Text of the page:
The concentration of FSH serum was measured using an immunoenzymatic assay (Abbot AxSYM® FSH, Abbott laboratories, IL USA). The analytical sensitivity of the assay was calculated to be better than 0.05 mIU/ml. Analytical sensitivity is defined as the concentration at 2SDs from the AXSYM® FSH level 0(0.00mIU/ml), and represents the lowest measurable concentration of FSH that can be distinguished from zero. The specificity of the assay was determined by studying the cross–reactivity of LH, thyroid–stimulating hormone (TSH) and HCG. The percentage cross–reactivity was calculated and was shown to be 0.2% for LH, 1.2% for TSH and 0.009% for HCG. The inter and intra assay coefficients of variation were 2.1% and 2.8%, respectively. The cutoff level for FSH used in this study was provided by calculating the 95% confidence interval (CI) of the study population that did not undergo cancellation. The 95% CI was 1.8–9.6IU/l. Thus 9.6IU/l was selected as the threshold between normal and elevated FSH levels.

Treatment protocol

All women underwent FSH stimulation and pituitary suppression with an agonist protocol (short or long). For the long protocol, the GnRH agonist (decapeptil 3mg LP/sc one day) was administered in the midluteal phase of the previous menstrual cycle. After pituitary desensitization patients were stimulated with recombinant FSH (gonal F, sereno®) at doses of 150–375 IU per day. For the short protocol, the GnRH agonist decapeptyl 0.1mg daily in concomitance with r–FSH100–375 IU per day starting from the second day was injected. When at least 3 follicles reached pre – ovulatory size (18–20mm); 10000 IU of hCG or recombinant hCG (Ovitrelle® 250 µg) was administered. Oocytes were aspirated using transvaginal ultrasound guidance 34–36 hours after hCG administration. Embryos transfer was performed on day 2 or 3 using a soft catheter with transabdominal ultrasound guidance. All patients received progesterone (utrogestan® 400mg) as supplement throughout the luteal phase. Pregnancies were established by elevated serum levels of β subunit of hCG more than 50 mIU/ml fourteen days after embryos were transferred. Clinical pregnancy was defined as the presence of fetal cardiac activity in ultrasonography three weeks after embryos transfer. Pregnancy loss was defined by the lack of embryonic growth or development after the visualization of a gestational sac by transvaginal ultrasound. Cancellation rate was defined as the cycles with no ovarian response. The cycles that resulted to ovum pick–up were defined as normal cycles.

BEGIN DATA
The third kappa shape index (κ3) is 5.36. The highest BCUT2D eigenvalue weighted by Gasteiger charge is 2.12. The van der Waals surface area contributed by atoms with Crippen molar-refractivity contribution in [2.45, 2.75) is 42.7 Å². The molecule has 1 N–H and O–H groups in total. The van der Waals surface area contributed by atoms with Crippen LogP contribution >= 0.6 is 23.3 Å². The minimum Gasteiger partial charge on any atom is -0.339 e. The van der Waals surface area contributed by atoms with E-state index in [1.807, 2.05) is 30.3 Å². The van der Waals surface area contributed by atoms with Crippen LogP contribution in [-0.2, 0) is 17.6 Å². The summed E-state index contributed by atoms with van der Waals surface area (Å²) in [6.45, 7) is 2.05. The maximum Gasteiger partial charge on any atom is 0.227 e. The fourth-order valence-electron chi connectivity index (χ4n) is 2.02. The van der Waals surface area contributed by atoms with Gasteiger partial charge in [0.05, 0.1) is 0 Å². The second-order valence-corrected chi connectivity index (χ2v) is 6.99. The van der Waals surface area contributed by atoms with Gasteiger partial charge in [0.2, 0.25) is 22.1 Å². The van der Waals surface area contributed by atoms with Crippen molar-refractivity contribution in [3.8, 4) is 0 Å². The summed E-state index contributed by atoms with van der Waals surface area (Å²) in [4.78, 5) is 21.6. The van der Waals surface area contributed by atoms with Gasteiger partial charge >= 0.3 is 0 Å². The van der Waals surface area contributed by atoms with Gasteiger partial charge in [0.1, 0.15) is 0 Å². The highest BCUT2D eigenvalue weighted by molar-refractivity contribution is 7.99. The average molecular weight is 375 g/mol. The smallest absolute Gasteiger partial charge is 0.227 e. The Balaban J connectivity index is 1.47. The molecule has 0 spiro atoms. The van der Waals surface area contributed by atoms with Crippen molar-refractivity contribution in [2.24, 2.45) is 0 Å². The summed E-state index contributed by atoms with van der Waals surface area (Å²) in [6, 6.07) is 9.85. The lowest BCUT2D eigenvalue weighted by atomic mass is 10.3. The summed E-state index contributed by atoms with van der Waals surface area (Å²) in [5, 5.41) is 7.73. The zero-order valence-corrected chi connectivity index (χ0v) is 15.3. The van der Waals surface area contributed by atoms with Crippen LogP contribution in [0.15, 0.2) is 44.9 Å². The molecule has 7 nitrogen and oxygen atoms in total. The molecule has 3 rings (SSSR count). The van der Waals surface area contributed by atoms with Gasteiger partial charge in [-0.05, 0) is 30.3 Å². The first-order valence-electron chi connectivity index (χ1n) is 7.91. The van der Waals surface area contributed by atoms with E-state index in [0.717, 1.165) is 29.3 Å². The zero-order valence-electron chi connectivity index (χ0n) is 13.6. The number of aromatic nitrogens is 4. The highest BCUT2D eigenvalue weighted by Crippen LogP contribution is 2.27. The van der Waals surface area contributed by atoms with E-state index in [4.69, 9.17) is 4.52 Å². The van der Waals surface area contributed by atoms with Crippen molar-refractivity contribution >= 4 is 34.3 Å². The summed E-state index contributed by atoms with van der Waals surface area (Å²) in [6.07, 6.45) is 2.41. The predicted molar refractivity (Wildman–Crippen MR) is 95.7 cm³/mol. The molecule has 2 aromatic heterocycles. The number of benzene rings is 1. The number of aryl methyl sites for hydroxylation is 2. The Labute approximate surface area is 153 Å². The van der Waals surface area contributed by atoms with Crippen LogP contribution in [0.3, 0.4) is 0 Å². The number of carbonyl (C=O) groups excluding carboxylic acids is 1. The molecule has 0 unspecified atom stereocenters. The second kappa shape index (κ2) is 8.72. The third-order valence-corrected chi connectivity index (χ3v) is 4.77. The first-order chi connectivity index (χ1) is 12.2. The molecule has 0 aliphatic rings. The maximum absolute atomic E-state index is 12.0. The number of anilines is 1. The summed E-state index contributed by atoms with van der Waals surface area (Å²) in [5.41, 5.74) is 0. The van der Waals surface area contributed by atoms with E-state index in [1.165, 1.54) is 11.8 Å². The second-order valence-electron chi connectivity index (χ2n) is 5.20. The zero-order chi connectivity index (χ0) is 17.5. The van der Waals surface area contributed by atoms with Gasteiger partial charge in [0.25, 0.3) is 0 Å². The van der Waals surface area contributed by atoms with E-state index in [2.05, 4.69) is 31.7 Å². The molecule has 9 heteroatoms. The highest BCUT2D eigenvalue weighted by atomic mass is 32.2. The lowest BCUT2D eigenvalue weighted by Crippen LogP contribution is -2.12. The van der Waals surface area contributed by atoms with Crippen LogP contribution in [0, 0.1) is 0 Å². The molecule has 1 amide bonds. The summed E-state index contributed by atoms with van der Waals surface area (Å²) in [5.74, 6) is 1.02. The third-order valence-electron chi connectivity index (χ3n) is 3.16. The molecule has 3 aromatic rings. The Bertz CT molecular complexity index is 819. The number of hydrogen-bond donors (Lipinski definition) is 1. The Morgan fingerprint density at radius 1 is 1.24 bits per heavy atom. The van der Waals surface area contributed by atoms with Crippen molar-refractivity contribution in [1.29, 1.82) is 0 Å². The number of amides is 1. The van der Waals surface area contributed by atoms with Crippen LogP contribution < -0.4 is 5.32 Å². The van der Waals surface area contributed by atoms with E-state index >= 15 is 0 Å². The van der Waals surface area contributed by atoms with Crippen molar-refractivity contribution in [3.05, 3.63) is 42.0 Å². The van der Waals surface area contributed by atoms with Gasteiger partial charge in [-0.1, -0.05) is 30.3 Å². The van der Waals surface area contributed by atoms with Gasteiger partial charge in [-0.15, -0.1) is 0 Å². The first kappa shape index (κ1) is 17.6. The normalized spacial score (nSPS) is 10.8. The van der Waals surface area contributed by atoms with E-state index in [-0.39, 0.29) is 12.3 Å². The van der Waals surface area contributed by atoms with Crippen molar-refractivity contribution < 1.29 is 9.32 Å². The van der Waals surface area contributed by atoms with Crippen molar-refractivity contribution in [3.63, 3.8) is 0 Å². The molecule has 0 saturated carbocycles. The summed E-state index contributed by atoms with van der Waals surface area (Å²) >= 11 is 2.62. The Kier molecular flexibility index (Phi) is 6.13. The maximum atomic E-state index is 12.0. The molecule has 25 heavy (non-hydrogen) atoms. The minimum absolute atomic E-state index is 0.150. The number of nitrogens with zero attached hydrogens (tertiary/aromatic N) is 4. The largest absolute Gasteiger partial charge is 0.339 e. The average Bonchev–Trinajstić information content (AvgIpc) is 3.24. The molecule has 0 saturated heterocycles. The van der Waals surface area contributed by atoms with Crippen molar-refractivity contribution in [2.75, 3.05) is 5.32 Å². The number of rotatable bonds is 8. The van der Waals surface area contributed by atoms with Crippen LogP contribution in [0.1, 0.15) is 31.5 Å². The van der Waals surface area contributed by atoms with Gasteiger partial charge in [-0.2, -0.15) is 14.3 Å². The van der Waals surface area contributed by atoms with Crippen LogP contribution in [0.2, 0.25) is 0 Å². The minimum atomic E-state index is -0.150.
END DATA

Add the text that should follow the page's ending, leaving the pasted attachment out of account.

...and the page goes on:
Statistical analysis

The data were analyzed with studentstest,Fisherstest,Fishers exact test, x2 test, and ROC curve using the SPSS version13.0. Statistical significance was defined as a value of p < 0.05.